On April 25, 2018 the Directorate of Defense Trade Controls (“DDTC”) announced another major enforcement case for violations of the International Traffic In Arms Regulations (“ITAR”). The case, involving FLIR Systems, Inc. (“Respondent”), involved a wide range of alleged violations and resulted in a $30,000,000 civil penalty. This case is a sobering reminder of DDTC’s serious commitment to investigate ITAR violations and provides an important compliance lesson for U.S. and foreign companies.
The Respondent is a manufacturer of advanced sensors used to protect borders, gather intelligence and protect critical infrastructure. DDTC alleged that the Respondent engaged in multiple violations of the Arms Export Control Act (“AECA”) and ITAR Part 127 including:
DDTC also identified significant alleged violations by the Company for permitting certain of its employees who are foreign or dual nationals to have access to ITAR-controlled technical data stored in the Company’s computer system. DDTC alleged that the Company failed to have adequate controls in the data system to prevent foreign national employees from accessing controlled files through their use of the system. In addition, DDTC stated that the Respondent failed to collect citizenship information necessary to determine licensing requirements for its foreign-person employees, including employees holding nationalities from more than one country.
DDTC identified a number of aggravating factors including significant compliance program deficiencies and “deficient ITAR expertise and senior leadership oversight.” As part of the proceedings, the Respondent entered an agreement with DDTC to toll the statute of limitations.
As referenced above, as part of the settlement the Respondent agreed to $30 million in civil fines and remedial compliance measures – of this amount $15 million will be suspended on the condition that the Respondent applies the suspended amount to pay for remedial compliance measures. The Respondent also agreed to appoint a “special compliance officer” to monitor ITAR compliance for a minimum of three years in consultation with DDTC. In addition, the Consent Agreement requires the Respondent to adopt policies and procedures to address the following:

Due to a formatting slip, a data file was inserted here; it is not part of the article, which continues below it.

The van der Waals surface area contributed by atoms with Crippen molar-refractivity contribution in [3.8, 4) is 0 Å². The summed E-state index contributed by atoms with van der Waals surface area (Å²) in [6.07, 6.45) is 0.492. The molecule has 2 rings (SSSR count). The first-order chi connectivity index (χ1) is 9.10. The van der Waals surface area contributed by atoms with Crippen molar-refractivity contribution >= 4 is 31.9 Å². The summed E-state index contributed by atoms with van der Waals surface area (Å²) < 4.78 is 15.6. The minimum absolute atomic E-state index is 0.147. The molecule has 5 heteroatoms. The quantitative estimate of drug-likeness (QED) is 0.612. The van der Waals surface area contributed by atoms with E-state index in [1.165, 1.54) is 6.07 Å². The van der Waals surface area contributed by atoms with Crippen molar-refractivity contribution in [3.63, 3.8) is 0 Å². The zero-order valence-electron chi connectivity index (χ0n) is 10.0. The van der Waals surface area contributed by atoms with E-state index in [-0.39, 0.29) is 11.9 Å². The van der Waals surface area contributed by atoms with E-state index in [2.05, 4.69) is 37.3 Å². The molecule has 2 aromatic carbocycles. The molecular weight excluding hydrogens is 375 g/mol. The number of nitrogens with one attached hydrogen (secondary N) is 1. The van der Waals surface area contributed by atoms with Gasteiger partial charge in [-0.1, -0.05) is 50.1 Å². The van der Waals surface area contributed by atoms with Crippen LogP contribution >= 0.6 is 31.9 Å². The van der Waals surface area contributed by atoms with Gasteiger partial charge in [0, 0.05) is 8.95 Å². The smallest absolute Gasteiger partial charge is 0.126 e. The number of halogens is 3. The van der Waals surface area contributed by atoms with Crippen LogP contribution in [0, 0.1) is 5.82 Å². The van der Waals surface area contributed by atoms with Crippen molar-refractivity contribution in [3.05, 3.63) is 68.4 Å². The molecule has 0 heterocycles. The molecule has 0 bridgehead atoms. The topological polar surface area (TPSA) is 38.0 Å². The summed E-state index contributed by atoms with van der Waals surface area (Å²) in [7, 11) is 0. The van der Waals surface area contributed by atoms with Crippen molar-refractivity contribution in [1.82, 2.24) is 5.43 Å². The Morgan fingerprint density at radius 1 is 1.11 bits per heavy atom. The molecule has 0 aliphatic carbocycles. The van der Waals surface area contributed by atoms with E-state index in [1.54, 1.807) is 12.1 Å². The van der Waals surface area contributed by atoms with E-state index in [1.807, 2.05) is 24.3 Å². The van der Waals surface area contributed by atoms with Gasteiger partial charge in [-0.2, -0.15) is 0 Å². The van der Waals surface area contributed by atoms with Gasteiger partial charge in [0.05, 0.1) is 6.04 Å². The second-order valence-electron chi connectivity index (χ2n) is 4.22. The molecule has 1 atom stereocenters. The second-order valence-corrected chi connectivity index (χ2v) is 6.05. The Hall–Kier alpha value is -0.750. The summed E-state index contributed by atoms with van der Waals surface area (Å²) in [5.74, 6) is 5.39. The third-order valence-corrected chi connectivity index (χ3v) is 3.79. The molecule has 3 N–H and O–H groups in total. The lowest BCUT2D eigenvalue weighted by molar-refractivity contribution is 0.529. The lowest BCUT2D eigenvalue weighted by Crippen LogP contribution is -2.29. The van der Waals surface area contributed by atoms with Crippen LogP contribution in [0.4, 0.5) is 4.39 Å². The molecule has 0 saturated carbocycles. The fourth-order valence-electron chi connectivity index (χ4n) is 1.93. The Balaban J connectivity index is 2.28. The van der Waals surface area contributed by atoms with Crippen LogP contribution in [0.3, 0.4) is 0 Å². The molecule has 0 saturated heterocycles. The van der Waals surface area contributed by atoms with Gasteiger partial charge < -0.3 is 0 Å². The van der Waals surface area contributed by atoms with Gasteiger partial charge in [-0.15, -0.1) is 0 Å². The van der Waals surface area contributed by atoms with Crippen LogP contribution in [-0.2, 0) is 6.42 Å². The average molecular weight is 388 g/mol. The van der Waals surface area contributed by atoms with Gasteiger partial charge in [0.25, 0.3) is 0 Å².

The Proposed Charging Letter, Consent Agreement and Order are available through these links.
This case is an important reminder to U.S. companies of the importance of following basic principles of ITAR compliance in their day-to-day business activities. The basic “blocking and tackling” in ITAR-compliance, of course, includes conducting classifications of the company’s products and services, obtaining requisite licenses and TAA’s, protection of controlled technical data, complying with terms and conditions of authorizations, proper use of license exemptions, proper license administration, denied party screening, employee training and compliance with ITAR recordkeeping requirements. Adopting an ITAR compliance program can assist in reducing violations and provide a basis for reducing penalties if violations do occur.
This case confirms that what may initially appear to be mere “routine” ITAR violations can turn out to be a $30 million problem very quickly.
 Of this amount $15 million will be suspended on the condition that the Respondent applies the suspended amount to pay for self-initiated remedial compliance measures.